Season 5 stories don’t attract much criticism among the cognoscenti. This is generally regarded as the best of the Troughton seasons. Cybermen, Yeti, Ice Warriors, more Cybermen… And the georgeous Victoria Waterfield. ‘Wheel in Space’ even has the lovely Zoe,

    A season which both starts and ends with the Cybermen has a lot going for it.

    1. Honestly, I haven’t found any Cybermen stories that I enjoy as much as those in the Troughton Era. ‘Earthshock’ comes close, but I still prefer the 60s Cybermen.

  2. Remember always, when watching ‘The Wheel in Space’, that we are in 1968.

    Which big budget, internationally famous science fiction movie, featuring a huge Wheel-shaped space station, was released in that year?

    Stanley Kubrick and Arthur C Clark’s vision of life in the year 2001 had a big influence on the BBC design department’s vision for this ‘Who’ serial, and even influenced the very title of the serial, in which the writers make a specific wheel reference.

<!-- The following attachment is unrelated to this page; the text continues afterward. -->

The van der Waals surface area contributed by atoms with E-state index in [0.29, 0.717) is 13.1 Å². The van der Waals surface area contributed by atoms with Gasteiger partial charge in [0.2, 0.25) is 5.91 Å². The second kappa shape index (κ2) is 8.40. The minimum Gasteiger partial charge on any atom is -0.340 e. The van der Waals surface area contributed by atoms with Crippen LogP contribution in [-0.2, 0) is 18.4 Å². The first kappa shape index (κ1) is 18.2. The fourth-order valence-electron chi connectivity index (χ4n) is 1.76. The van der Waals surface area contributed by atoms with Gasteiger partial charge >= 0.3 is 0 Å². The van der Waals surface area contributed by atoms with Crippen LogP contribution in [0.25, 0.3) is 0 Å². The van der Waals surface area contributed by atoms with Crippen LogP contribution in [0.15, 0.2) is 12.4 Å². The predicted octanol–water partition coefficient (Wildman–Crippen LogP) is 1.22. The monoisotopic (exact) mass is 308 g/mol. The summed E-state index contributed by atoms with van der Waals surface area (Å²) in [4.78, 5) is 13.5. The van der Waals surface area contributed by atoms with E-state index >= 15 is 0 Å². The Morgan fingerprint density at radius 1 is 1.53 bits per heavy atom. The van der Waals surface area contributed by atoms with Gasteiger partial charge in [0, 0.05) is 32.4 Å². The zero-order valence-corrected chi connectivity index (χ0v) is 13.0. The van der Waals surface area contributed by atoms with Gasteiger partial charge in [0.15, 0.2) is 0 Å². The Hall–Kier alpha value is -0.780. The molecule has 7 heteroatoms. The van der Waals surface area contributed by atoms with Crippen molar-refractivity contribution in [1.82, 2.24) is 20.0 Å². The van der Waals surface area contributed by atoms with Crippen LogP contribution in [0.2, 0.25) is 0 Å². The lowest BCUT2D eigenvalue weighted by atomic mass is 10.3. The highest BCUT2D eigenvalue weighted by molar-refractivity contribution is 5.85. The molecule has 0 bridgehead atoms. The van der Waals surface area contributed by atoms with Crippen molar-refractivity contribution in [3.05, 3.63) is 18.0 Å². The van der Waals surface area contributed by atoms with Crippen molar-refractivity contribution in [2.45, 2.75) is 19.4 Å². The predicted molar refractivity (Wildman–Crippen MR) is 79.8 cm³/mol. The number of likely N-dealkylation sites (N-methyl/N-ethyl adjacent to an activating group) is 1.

As a tv viewer in 1968, the design elements of this serial were intended to make you think of ‘2001: A Space Odyssey’.

    Hence this serial had a bigger impact at the time, in that context, than might appear from watching it today without the knowledge that the production was, in part, trading on the reputation of that year’s biggest sci-fi blockbuster.